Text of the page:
‘Altered Carbon’ is a Mental Sci-Fi Series

Get ready to have your mind ripped out and uploaded to the sky.
Altered Carbon
By  · Published on January 29th, 2018

Get ready to have your mind ripped out and uploaded to the sky.

Netflix is searching for a genre success story like Game of Thrones, and they may have just found it. Altered Carbon is a no-holds-barred sci-fi epic, with a twinge of cyberpunk noir. The 10-episode series is a bonkers, pulse-quickening experience. Just be sure to leave your brain at the door.

As part of the “Takeshi Kovacs” series of books by Richard K. Morgan, Altered Carbon imagines a future where humans can cheat death. Bodies are interchangeable, and consciousness can be digitized and transferred. Death is a construct of the past, and the new age is bright with endless possibilities. Want to experience life in different bodies? Need to trick someone as a child or pass as a member of the elderly? All of this is possible and more if one has the money. An issue arises, however, with the idea that if people in power never die, they can continuously rule, shaping the world as they see fit.

Takeshi Kovacs (played in current-time form by Joel Kinnaman and in flashbacks by Will Yun Lee) has just been awakened from a 250-year imprisonment. Killed while staging an uprising against the new world order, he has now been given new life to assist in solving the murder of the incredibly wealthy aristocrat Laurens Bancroft (James Purefoy). Bancroft has no memory of who could’ve killed him, and he has significant doubt that he committed suicide. He believes that Kovacs is the only person who could solve this crime.

Outside of his work on The Killing, Kinnaman hasn’t really been leading man material. He hasn’t left a mark despite Hollywood’s attempts to make him a star. Even his performance in RoboCop leaves something to be desired. So I initially found his casting in this to be an odd choice. But he’s actually perfect for the role and shows a range in this I didn’t think he was capable of. In one instance he’s turning on his action hero persona, and in another we can see the depths of regrets and a longing for those who have been taken from him.

Still, the true star of Altered Carbon is the setting. Drawing inspiration from Blade Runner, the series builds on Ridley Scott’s film in fascinating ways, presenting a world that features everything the heart desires, with countless venues to fulfill the wildest sexual fantasies, the greatest luxuries, and spectacles abound. When one lives forever, the level of entertainment must continuously reach greater extremes. Even to a point where gladiatorial battles are after-dinner entertainment.

Altered Carbon is great when it’s moving full-steam ahead. But when the series grinds through predictable scenarios and long-winded terminology, it falters. The show has its own unique lexicon, with human bodies referred to as “sleeves” and the chip that holds consciousness backups called a “stack.” People who are rich enough to have immortality are known as “Meths.”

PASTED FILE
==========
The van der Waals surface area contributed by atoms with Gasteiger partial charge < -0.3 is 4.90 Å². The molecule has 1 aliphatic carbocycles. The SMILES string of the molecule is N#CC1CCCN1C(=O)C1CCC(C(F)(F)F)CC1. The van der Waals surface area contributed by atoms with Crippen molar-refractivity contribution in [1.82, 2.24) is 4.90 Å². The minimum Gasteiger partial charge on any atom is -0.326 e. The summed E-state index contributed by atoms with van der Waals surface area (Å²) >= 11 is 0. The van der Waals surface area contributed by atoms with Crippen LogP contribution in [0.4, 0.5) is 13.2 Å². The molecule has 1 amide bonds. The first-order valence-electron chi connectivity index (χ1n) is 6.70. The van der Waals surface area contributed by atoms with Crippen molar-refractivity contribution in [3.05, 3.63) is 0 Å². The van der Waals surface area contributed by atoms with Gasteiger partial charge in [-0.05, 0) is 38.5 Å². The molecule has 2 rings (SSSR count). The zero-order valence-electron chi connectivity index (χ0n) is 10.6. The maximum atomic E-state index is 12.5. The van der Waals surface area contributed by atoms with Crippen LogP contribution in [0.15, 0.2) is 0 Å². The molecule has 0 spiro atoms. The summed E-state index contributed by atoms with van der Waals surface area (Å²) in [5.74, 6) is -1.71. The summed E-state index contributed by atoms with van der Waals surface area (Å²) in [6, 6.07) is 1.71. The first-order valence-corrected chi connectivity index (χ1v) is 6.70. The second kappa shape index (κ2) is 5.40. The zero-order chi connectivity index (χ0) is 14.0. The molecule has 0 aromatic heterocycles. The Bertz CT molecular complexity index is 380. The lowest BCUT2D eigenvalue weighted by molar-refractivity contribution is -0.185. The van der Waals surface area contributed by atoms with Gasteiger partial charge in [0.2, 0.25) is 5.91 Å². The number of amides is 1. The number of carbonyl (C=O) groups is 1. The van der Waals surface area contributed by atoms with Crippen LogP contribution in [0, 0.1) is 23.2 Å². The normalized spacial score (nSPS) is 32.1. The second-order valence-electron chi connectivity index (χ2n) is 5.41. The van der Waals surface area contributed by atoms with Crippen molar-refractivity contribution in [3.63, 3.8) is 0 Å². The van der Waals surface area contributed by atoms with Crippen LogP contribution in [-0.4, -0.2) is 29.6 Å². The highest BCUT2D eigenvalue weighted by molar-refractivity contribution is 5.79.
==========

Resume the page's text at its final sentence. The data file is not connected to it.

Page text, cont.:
Some early episodes can feel like homework, though not just for this language, but also because of how many mysteries the series has to untangle. Should individuals with religious beliefs be brought back to life to testify against their assailants? That is a big question from the beginning of the story, but it gets lost along the way. Answers do eventually come, but they’re obscured by a web of conflicts and conveniences.

The series isn’t shy about its extreme use of violence. Meths like Bancroft must stave off their boredom somehow, and that often means they murder men, women, and children if just for a little excitement. The intense violence makes Altered Carbon difficult to watch at times. Women are beaten and eliminated with no hesitation. There are moments where the violence escalates to such extremes that I had to pause the show a while and return to it later. It’s not for anyone with a weak constitution. But it’s necessary to show that when bodies can be changed at will, it doesn’t matter what happens to that physical shell. The way the series executes the idea, though, does borders on absurdity.

Altered Carbon is a stunning original series for Netflix. It builds a world that is truly believable and, despite the living conditions of many involved, a place that begs to be explored. It’s at its best when exploring the corrupted world its characters inhabit, not so much when it tries to examine the religious implications of switching bodies. And the primary murder mystery plot isn’t all that compelling, especially compared to some of the other storylines. The series might be a little rough around the edges, but Altered Carbon has enough action and atmosphere to make it an easy add on your Netflix queue.

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News Writer/Columnist for Film School Rejects. It’s the Pictures Co-host. Bylines Playboy, ZAM, Paste Magazine and more.